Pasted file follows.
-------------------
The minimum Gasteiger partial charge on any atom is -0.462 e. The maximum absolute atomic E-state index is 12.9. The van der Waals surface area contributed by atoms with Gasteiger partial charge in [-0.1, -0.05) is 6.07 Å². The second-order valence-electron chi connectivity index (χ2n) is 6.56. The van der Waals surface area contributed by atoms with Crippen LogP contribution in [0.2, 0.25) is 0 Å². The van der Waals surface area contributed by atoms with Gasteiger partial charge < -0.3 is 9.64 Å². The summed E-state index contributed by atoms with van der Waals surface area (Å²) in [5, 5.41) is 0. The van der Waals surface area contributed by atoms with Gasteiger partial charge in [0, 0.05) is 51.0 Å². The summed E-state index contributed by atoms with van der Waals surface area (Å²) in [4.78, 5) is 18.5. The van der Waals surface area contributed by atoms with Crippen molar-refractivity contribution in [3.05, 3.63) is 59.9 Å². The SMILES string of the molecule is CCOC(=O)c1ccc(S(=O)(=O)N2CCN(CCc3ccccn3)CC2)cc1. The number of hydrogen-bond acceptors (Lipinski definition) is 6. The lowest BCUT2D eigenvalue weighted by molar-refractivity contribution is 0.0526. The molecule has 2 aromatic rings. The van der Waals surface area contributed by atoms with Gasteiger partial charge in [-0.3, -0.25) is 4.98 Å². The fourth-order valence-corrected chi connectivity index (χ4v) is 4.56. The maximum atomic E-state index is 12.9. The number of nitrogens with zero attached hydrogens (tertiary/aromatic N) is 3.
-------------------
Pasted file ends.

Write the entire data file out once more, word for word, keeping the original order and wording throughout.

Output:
The minimum Gasteiger partial charge on any atom is -0.462 e. The maximum absolute atomic E-state index is 12.9. The van der Waals surface area contributed by atoms with Gasteiger partial charge in [-0.1, -0.05) is 6.07 Å². The second-order valence-electron chi connectivity index (χ2n) is 6.56. The van der Waals surface area contributed by atoms with Crippen LogP contribution in [0.2, 0.25) is 0 Å². The van der Waals surface area contributed by atoms with Gasteiger partial charge < -0.3 is 9.64 Å². The summed E-state index contributed by atoms with van der Waals surface area (Å²) in [5, 5.41) is 0. The van der Waals surface area contributed by atoms with Gasteiger partial charge in [0, 0.05) is 51.0 Å². The summed E-state index contributed by atoms with van der Waals surface area (Å²) in [4.78, 5) is 18.5. The van der Waals surface area contributed by atoms with Crippen molar-refractivity contribution in [3.05, 3.63) is 59.9 Å². The SMILES string of the molecule is CCOC(=O)c1ccc(S(=O)(=O)N2CCN(CCc3ccccn3)CC2)cc1. The number of hydrogen-bond acceptors (Lipinski definition) is 6. The lowest BCUT2D eigenvalue weighted by molar-refractivity contribution is 0.0526. The molecule has 2 aromatic rings. The van der Waals surface area contributed by atoms with Gasteiger partial charge in [-0.3, -0.25) is 4.98 Å². The fourth-order valence-corrected chi connectivity index (χ4v) is 4.56. The maximum atomic E-state index is 12.9. The number of nitrogens with zero attached hydrogens (tertiary/aromatic N) is 3.